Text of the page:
The Many Growth Rates and Elasticities of Populations in Random Environments

Shripad Tuljapurkar, Carol C. Horvitz, John B. Pascarella

Research output: Contribution to journalArticlepeer-review

178 Scopus citations


Despite considerable interest in the dynamics of populations subject to temporally varying environments, alternate population growth rates and their sensitivities remain incompletely understood. For a Markovian environment, we compare and contrast the meanings of the stochastic growth rate (λ 5), the growth rate of average population (λM), the growth rate for average transition rates (λA), and the growth rate of an aggregate represented by a megamatrix (shown here to equal λ M). We distinguish these growth rates by the averages that define them. We illustrate our results using data on an understory shrub in a hurricane-disturbed landscape, employing a range of hurricane frequencies. We demonstrate important differences among growth rates: λS < λM, but λA can be < or > λ M. We show that stochastic elasticity, EijS, and megamatrix elasticity, EijM, describe a complex perturbation of both means and variances of rates by the same proportion. Megamatrix elasticities respond slightly and stochastic elasticities respond strongly to changing the frequency of disturbance in the habitat (in our example, the frequency of hurricanes). The elasticity Eij A of λA does not predict changes in the other elasticities. Because ES, although commonly utilized, is difficult to interpret, we introduce elasticities with a more direct interpretation: E for perturbations of means and E for variances. We argue that a fundamental tool for studying selection pressures in varying environments is the response of growth rate to vital rates in all habitat states.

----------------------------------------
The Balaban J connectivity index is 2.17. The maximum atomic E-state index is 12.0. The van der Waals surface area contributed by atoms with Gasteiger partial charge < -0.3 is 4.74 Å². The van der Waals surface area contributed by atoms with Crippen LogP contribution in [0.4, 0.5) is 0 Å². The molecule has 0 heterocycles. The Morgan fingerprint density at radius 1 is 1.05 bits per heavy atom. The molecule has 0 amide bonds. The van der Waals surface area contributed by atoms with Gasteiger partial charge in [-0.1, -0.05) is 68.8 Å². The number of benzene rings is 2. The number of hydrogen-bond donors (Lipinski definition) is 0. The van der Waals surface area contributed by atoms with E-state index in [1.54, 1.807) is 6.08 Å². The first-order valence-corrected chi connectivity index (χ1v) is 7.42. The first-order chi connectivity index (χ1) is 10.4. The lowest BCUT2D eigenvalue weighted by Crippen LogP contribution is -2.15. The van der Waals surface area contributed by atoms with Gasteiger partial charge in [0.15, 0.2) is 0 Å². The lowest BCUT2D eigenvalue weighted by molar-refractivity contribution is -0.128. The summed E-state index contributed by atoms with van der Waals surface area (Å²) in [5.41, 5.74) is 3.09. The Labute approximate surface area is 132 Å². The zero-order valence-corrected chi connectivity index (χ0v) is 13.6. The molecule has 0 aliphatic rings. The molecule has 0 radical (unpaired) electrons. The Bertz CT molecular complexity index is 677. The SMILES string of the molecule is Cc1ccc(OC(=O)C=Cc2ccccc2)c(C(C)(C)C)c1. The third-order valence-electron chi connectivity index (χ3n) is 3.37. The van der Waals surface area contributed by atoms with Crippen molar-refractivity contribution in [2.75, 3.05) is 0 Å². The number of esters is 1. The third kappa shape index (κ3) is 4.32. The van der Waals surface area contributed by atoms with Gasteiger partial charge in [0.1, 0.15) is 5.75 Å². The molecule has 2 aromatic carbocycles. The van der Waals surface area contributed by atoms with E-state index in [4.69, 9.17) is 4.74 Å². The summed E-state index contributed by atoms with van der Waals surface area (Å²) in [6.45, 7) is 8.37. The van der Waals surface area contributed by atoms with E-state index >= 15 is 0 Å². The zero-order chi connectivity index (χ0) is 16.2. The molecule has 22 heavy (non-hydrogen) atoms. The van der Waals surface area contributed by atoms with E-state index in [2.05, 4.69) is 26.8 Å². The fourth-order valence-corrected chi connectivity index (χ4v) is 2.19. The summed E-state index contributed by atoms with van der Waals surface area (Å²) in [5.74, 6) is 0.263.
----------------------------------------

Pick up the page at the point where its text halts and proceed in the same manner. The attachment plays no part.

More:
Original languageEnglish (US)
Pages (from-to)489-502
Number of pages14
JournalAmerican Naturalist
Issue number4
StatePublished - Oct 2003


  • Ardisia escallonioides
  • Canopy-gap forest dynamics
  • Elasticity
  • Hurricanes
  • Norm of response
  • Plant population biology
  • Sensitivity
  • Stochastic demography
  • Temporal variation in demography

ASJC Scopus subject areas

  • Ecology


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